Submarine Escape Immersion Equipment
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Submarine Escape Immersion Equipment (SEIE) MK-10, also known as Submarine Escape and Immersion Equipment is whole-body suit and one-man life raft, designed by British company RFD Beaufort Limited, that allows submariners to escape from a sunken submarine. The suit provides protection against hypothermia and is rapidly replacing the Steinke hood rescue device. The suit allows survivors to escape a disabled submarine at depths down to 600 feet (183 m), at a rate of eight or more men per hour.
RFD Beaufort has pioneered the development of Submarine Escape Technology from the 1950s and has set the global standard for submarine escape. The latest generation RFD Beaufort SEIE MK11 enables free ascent from a stricken submarine and provides extensive protection for the submariner on reaching the surface until rescued. Since 1994 over 25,000 SEIE suits have been supplied to over 20 navies.
A typical assembly comprises a submarine escape and immersion suit, an inner thermal liner, and a gas-inflated single-seat life raft, all contained in an outer protective stowage compartment.
The suit not only keeps the escapee dry and protected from cold shock during escape, but also acts as a thermally efficient immersion suit on reaching the surface. Full protection is therefore provided while deploying and boarding the life raft. The suit provides sufficient lifting force to take the escapee from the submarine to the surface at a safe speed of approximately two to three meters per second.
The SEIE Mk-10 has been used in Royal Navy Submarines for a number of years.
The SEIE MK-10 is scheduled to replace all Steinke hoods aboard U.S. Navy submarines. The reconfiguration of escape trunks and training of the crews are requirements prior to installing the new system and several submarines have already installed the new system.
The Steinke hood was designed for the same circumstances, but did not include a full-body, thermally insulated suit or life raft. It was at best a last-ditch survival device but would not protect submariners from hypothermia or provide shelter or visibility at the surface, as the SEIE is designed to do.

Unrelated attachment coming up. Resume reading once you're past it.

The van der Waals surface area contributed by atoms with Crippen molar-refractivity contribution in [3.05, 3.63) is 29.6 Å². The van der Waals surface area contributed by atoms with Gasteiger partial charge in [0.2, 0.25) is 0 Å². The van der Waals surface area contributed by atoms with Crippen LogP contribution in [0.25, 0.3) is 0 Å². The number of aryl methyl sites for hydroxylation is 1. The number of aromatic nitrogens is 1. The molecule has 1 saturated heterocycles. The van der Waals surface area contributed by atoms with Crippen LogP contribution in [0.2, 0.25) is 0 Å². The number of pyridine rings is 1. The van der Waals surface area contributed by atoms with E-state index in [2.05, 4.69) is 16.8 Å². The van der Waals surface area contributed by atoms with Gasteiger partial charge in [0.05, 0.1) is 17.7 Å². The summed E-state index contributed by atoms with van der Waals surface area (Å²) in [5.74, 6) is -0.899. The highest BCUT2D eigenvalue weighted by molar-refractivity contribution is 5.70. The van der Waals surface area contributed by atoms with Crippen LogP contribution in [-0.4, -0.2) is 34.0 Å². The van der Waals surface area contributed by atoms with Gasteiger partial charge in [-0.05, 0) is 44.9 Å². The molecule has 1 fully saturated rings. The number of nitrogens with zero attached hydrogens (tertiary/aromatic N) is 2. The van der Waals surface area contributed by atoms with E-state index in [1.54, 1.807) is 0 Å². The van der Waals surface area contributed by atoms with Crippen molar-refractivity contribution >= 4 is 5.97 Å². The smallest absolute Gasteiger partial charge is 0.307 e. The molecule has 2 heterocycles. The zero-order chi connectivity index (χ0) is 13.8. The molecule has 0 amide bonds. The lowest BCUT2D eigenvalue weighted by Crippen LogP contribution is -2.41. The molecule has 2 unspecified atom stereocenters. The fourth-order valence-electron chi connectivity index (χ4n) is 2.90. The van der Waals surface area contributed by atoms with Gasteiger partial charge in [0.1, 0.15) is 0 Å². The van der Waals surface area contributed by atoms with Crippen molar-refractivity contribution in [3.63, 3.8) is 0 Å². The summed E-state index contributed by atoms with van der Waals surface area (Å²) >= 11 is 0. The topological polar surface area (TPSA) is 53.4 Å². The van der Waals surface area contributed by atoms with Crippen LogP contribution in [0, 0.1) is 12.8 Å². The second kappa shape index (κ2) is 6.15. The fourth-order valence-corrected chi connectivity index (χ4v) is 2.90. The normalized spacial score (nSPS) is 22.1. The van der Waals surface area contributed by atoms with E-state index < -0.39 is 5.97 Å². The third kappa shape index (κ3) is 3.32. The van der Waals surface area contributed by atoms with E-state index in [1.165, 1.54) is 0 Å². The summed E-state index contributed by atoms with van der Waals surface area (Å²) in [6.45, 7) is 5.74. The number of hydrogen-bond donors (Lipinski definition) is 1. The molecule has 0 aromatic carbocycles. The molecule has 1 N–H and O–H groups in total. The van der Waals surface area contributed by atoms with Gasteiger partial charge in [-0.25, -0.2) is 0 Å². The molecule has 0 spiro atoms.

In the event of an emergency, the SEIE might save submariners from death. However, the device is designed to be a last resort in the event of a submarine emergency at sea. The goal in the event of a submarine mishap is survival. The second is rescue with a submarine rescue vehicle. Lastly, if a rescue vehicle is not available or cannot connect to a stricken submarine, the crew can escape using the SEIE.
Optimally, a rescue vehicle is preferred as it allows crewmembers to survive with essentially no injuries since they are protected from the great amount of pressure at ocean depths. A rescue vehicle connects directly to the escape hatch of a submarine, eliminating the threat of exposure to cold water and extreme pressure.
In addition, the primary benefit of rescue before resorting to escape with the SEIE is that there would be resources available, including a recompression chamber, should it be needed by the rescued crew members.
However, unlike the Steinke Hood, the suit provides good protection from decompression sickness, hypothermia, and climatic exposure.
- Most of the information in this article was current in 2004. As of 2011[update], the number of submarines equipped with the SEIE is likely much higher.
- COMPSUBPAC press release, 2004.
- Weathersby, PK; Survanshi, SS; Parker, EC; Temple, DJ; Toner, CB (1999). "Estimated DCS Risks in Pressurized Submarine Rescue.". US Naval Medical Research Center Technical Report. NMRC 1999-04. Retrieved 2013-03-15.
- Latson, Gary W; Flynn, Edward T (1999). "Use of Emergency Evacuation Hyperbaric Stretcher (EEHS) in Submarine Escape and Rescue.". US Navy Experimental Diving Unit Technical Report. NEDU-TR-4-99. Retrieved 2013-03-15.
- Frank, SJ; Curley, MD; Ryder, SJ (1997). "A Biomedical Review Of The U.S. Navy Submarine Escape System: 1996". Naval Submarine Medical Research Laboratory Technical Report. NSMRL-1205. Retrieved 2013-03-15.
- "Pacific Submarine Force implements new Submarine Escape Immersion Equipment" (Press release). Commander, U.S. Navy Submarine Force Pacific (COMSUBPAC). October 15, 2004. Retrieved 2007-03-10.
- "Navy conducts first-ever escape exercise from nuclear sub" (Press release). Commander, U.S. Navy Submarine Force Pacific (COMSUBPAC). December 5, 2006. Retrieved 2007-03-10.
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